Disaster is looming in Connecticut politics. It’s easy to see that national politics are in a disastrous state. Whenever I see a news notification about Brett Kavanaugh’s ’87 LAW ’90 confirmation process, family separations, tax overhaul, the Russia investigation, attacks on civil rights and women’s health, along with most other things in the news, I immediately respond with anger, then with sadness and finally, with a kind of tired apathy. I feel compassion, of course, but, ultimately, I feel protected, and I feel as though those around me are protected, too. To most of us, it doesn’t seem like much of what’s happening at a national level will actually affect the Yale population. Sadly, this sense of security is both false and dangerous.

We often feel protected here at Yale. What we might not know is that this sense of protection stems from Connecticut’s tradition of progressive state and local governments. If the Supreme Court overturns Roe v. Wade, Connecticut has protections for abortion codified into its state constitution. If Congress changes national gun laws, Connecticut has some of the country’s most impressive gun control measures.

But all of this can change and will change if Republican Bob Stefanowski wins the gubernatorial race and if the Republicans flip the currently tied state senate. These are highly possible outcomes on Election Day, Nov. 6.

In states across the country, there is talk about a blue wave, but that is not the case in Connecticut. Dannel Malloy, our current Democratic governor, is highly unpopular. A wave of resentment toward him might tip the scales in the Republicans’ favor.

If Republicans win the governor’s seat and the state senate in November, there will be no shield against terrifying national political changes. We won’t be protected anymore.

President Donald Trump has endorsed Stefanowski, praising him as being “tough on crime.” This will almost certainly translate to an attack on sanctuary cities, which are only made possible by a piece of state legislation. This legislation will be repealed by a new administration, meaning more people throughout Connecticut and on Yale’s campus will be in danger of deportation. LGBTQ rights will be at risk, as newly-empowered Republicans might overturn the executive measures Malloy has taken to protect the LGBTQ community.

But if gubernatorial candidate Ned Lamont SOM ’80 and the Democratic state senators win their elections in November, a different future is possible for Yale students and Connecticut residents. Lamont and most Democrats across the state support a $15 minimum wage. Imagine the impact a $15 minimum wage would have for every working Yale student and, more importantly, for everyone in Connecticut. If the Democrats win, they would take more aggressive action to combat climate change. Lamont’s proposed policy includes passing a requirement on carbon emissions that is stricter than the Paris Agreement. If Republicans win, climate change will go ignored.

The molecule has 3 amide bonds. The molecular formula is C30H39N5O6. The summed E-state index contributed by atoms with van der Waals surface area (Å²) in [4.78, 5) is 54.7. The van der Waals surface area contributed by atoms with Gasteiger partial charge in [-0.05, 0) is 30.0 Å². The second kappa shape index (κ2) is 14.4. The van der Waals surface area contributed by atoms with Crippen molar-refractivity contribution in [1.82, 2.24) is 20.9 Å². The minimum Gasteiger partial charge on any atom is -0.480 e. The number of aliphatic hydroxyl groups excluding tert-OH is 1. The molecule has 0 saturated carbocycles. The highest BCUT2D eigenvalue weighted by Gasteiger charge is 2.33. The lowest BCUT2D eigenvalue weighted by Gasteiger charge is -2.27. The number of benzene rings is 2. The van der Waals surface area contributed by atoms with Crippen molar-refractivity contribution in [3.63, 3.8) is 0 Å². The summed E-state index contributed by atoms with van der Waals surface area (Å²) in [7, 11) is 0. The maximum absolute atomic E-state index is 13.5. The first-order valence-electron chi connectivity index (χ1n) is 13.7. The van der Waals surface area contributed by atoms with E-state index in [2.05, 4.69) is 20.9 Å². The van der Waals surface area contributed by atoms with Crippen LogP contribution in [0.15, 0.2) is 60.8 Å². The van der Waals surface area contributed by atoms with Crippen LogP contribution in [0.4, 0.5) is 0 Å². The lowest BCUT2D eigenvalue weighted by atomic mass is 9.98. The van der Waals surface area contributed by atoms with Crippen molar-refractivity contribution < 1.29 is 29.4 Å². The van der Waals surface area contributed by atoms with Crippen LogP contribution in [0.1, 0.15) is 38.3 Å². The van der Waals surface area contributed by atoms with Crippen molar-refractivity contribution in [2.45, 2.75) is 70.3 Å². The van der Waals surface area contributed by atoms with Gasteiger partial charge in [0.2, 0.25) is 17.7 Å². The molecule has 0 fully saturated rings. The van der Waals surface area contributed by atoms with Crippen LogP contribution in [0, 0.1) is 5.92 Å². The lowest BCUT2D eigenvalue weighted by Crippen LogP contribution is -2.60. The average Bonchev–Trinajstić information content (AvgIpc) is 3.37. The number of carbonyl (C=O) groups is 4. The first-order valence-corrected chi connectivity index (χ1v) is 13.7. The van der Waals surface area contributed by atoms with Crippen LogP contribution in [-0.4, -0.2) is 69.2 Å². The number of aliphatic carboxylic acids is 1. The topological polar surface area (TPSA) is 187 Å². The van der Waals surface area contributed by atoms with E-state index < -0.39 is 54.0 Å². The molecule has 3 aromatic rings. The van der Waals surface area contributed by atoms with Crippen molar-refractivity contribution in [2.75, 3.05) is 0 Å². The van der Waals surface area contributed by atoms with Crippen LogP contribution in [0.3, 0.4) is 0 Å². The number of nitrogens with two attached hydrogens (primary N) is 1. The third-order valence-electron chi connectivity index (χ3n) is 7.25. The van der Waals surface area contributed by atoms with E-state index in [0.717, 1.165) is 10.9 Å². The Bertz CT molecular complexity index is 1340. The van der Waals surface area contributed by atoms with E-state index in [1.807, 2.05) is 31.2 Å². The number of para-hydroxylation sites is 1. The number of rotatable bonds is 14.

So, what can we do as Yale students to make sure that disaster doesn’t happen here? For one, we can vote, and we can vote in Connecticut. In 2016, only 56 percent of Yale students who were eligible to vote actually voted, as reported by the National Study of Learning, Voting, and Engagement.

We can have 100 percent participation in 2018. One new and exciting way to make this happen is TurboVote, which makes registering to vote in Connecticut or any other state as easy as possible. TurboVote sends you an absentee ballot if needed, reminds you of your polling place and will keep you updated on election information. Even if you are already registered to vote, it’s a great idea to use it. You can sign up using the “Yale Votes” link on the main menu of Student Information Systems.

In addition to voting, Yale students can take advantage of our location in New Haven and participate in campaign work here. There is already significant work happening here, and it’s easy to join in. As the Elections Coordinator of the Yale College Democrats, my job is to create opportunities for Yale students to get involved in progressive politics. Last weekend, a group of us went up to Hamden and knocked on doors for a state senate candidate in a critical district. Many people there had never canvassed before, and they all did a wonderful job. We will also be staying on campus over fall break to knock on doors, make phone calls, meet folks from all across Connecticut and hear from speakers like Lamont and Sen. Chris Murphy, D-Conn., in addition to having a full social calendar! We’d love to have any and all Yale students with us. Contact me to get involved.

Disaster is looming in Connecticut politics, but, if we get our friends involved, if we work and if we vote, we can prevent it from happening and create a better future for ourselves and for the state.

Timothy white is a junior in Silliman College. Contact him at timothy.p.white@yale.edu .